International Women’s Day is one day in a year when everybody is reminded that women still suffer from discrimination, violence, lower wages etc. Ok well, we all know that, right?
It would rather be more interesting to wonder why and how we got there. A report from the International Labour Organisation show that only few improvements have been made over the years. The gap is still there for women who struggle more to get a decent job and a decent wage. It is measured and proved over the years that women are left behind. But why? Do we really wonder why or do we just complain and pretend to care once a year?
It is a complex issue of course, but it is a battle we need to win. Not only for women themselves, but for the whole world. Africa has a huge potential lying in its women for instance, if you give them the opportunity to access education, create their own job and bring money home, they will sit at the table of decisions makers.
Women sitting at the table will bring more equality, and a far better world to live in.
In the Western world, a female candidate is running for presidency in the USA. It will be a big step for history if Hillary Clinton makes it to the top. Women desperately need role models, and we all need to understand that yes, a woman is as competent as a man and can do a good job. Not that we ever doubt it, at least publicly, but it is certainly rooted deep down that men can handle things better. After all, boys are often raised to think thet they can achieve whatever they want, that they are natural leaders. Girls are often raised to adapt to another, that if she wants to achieve great things she will have to sneak around rather that just express it upfront.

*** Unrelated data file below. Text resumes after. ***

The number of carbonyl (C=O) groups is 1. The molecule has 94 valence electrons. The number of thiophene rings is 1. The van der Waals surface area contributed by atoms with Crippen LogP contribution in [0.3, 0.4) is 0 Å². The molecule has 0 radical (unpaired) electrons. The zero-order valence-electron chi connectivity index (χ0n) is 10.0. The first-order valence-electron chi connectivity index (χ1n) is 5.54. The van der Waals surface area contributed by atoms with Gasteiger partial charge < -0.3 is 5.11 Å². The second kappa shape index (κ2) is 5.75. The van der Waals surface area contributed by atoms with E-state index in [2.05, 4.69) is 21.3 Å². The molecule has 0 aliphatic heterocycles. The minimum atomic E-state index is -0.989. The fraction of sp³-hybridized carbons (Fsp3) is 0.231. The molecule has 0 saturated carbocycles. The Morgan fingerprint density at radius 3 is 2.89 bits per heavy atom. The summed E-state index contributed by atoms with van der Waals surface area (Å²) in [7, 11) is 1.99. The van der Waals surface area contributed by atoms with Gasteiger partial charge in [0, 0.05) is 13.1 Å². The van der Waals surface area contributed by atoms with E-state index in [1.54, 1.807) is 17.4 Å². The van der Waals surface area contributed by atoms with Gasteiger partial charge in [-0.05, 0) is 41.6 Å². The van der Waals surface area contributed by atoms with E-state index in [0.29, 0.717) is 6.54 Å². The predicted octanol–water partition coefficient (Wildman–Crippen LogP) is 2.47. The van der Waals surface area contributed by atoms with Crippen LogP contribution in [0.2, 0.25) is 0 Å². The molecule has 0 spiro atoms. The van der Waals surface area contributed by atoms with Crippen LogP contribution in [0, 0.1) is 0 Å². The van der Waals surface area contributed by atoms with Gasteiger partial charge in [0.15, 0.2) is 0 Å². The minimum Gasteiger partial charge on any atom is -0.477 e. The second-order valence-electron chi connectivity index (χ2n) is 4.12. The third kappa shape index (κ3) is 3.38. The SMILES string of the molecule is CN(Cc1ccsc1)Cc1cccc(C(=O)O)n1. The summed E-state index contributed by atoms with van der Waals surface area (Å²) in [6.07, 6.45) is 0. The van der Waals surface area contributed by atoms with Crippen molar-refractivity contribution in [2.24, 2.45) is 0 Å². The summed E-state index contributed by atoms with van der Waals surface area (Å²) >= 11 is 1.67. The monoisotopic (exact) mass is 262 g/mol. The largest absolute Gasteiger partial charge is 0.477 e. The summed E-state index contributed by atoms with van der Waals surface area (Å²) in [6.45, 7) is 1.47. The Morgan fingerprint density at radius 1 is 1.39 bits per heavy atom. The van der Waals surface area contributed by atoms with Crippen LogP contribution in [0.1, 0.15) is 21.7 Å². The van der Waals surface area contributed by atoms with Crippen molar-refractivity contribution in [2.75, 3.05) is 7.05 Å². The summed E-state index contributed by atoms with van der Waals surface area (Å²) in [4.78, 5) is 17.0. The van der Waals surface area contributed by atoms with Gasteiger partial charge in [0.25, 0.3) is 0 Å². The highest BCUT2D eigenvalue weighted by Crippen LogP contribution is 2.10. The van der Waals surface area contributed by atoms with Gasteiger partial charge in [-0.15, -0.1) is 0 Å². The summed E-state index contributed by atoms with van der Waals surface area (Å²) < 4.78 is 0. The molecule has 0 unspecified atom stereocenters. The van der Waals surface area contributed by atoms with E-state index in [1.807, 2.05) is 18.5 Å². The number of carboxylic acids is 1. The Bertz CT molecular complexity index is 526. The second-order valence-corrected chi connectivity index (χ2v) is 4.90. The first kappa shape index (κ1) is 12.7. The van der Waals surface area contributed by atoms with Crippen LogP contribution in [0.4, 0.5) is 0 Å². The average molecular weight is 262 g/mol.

Women are not a minority, but we are treated as such though. Pay attention and you will notice it in your daily lives. The insidious remarks, the promotion that only men get, the director who is obviously male (no questions asked, but take a woman at a top position and questions or suspicions will flow), women who take the maternity leave or the half-time at work because it would not really occur to men to do it, the treatment in the media of female politics or experts. The list could go on and on. Just ask yourself the good questions and challenge the male world we live in.
But instead of complaining, let’s celebrate today. And as the Nigerian’s author Chimamanda Ngozi Adichie would say, we should all be feminists. And not only today. Modern feminism has achieved one big thing: put gender equality right back under the spotlight of the media. Together, men and women, we can make it happen. I’m optimistic for once.